It was a beautiful warm day in Bar Harbor, Maine and I was finally getting to go sea kayaking. Sea kayaking has
been on my bucket list for a long time, but the opportunity hadn’t presented itself until a few weeks ago when I visited Acadia National Park with my husband and son.
We went with a small group and were told we might see porpoises or harbor seals. In the two-seater kayak, I sat up front and my husband sat in the back, where he handled the steering. We paddled around an island and watched a bald eagle circle its large nest. Not far away, an enormous cruise ship was anchored offshore. We were tiny specs bobbing on the water by comparison. I scanned the undulating surface of the water all around us, back and forth, watching for any movement. But there wasn’t anything. Where were all the porpoises and seals?
“If they don’t want to be found, they won’t be,” our guide told us.
The wind picked up and the bow of the kayak slapped against each tiny wave, spraying drops of sea water onto my sunglasses. I kept trying to wipe them off with my shirt sleeve but they got sprayed again. My view of the beauty around me was now pock-marked. I worried that I wouldn’t be able to see well enough to make out a harbor seal or porpoise if one ever appeared.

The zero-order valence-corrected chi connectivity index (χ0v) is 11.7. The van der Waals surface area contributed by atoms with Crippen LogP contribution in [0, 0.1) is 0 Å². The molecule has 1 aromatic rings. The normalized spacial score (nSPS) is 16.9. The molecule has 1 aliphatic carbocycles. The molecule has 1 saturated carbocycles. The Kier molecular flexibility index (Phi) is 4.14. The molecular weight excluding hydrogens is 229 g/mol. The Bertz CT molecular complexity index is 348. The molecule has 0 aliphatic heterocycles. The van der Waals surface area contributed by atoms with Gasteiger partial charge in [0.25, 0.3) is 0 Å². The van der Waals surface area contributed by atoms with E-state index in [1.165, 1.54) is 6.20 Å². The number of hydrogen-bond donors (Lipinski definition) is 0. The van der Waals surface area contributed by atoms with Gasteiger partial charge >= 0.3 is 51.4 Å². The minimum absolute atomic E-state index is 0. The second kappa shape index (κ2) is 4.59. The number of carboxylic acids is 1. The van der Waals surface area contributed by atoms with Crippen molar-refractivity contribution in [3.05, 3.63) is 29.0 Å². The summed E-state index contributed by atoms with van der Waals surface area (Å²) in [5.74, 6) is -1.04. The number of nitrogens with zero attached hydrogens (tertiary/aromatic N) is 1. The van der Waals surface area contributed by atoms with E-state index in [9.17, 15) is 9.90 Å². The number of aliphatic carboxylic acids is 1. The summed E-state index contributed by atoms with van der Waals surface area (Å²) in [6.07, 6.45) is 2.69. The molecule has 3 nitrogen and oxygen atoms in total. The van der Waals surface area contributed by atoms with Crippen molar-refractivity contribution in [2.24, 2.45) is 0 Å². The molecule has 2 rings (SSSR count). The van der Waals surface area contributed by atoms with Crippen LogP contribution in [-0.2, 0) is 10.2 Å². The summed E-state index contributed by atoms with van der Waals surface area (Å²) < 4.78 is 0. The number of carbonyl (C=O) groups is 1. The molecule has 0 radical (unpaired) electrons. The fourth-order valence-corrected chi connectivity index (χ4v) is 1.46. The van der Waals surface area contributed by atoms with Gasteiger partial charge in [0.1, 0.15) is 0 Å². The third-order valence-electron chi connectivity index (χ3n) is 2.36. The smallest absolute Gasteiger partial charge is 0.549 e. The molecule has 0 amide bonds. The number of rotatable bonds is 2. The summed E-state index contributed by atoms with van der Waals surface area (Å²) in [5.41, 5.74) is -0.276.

After about an hour, The guide blew a horn to tell us to turn around and head back towards the shore. We had to work hard since we were now headed into the wind. I was beginning to feel the creep of disappointment at not seeing any sea life when suddenly our guide stopped paddling and pointed. There, about 20 feet to our right was the shiny speckled head of a harbor seal, eyes blinking, whiskers and eyebrows twitching. I quickly wiped down my glasses before staring in awe at this beautiful, whimsical creature who stared right back at us. We shared that magnificent moment for about 10 seconds and then he disappeared under the water.
On the way back to shore I couldn’t stop smiling. There’s nothing like being that close to such a beautiful creature that makes you feel a keen sense of gratitude for being alive, for being just as alive as the harbor seal, on the same planet, in and on the same ocean.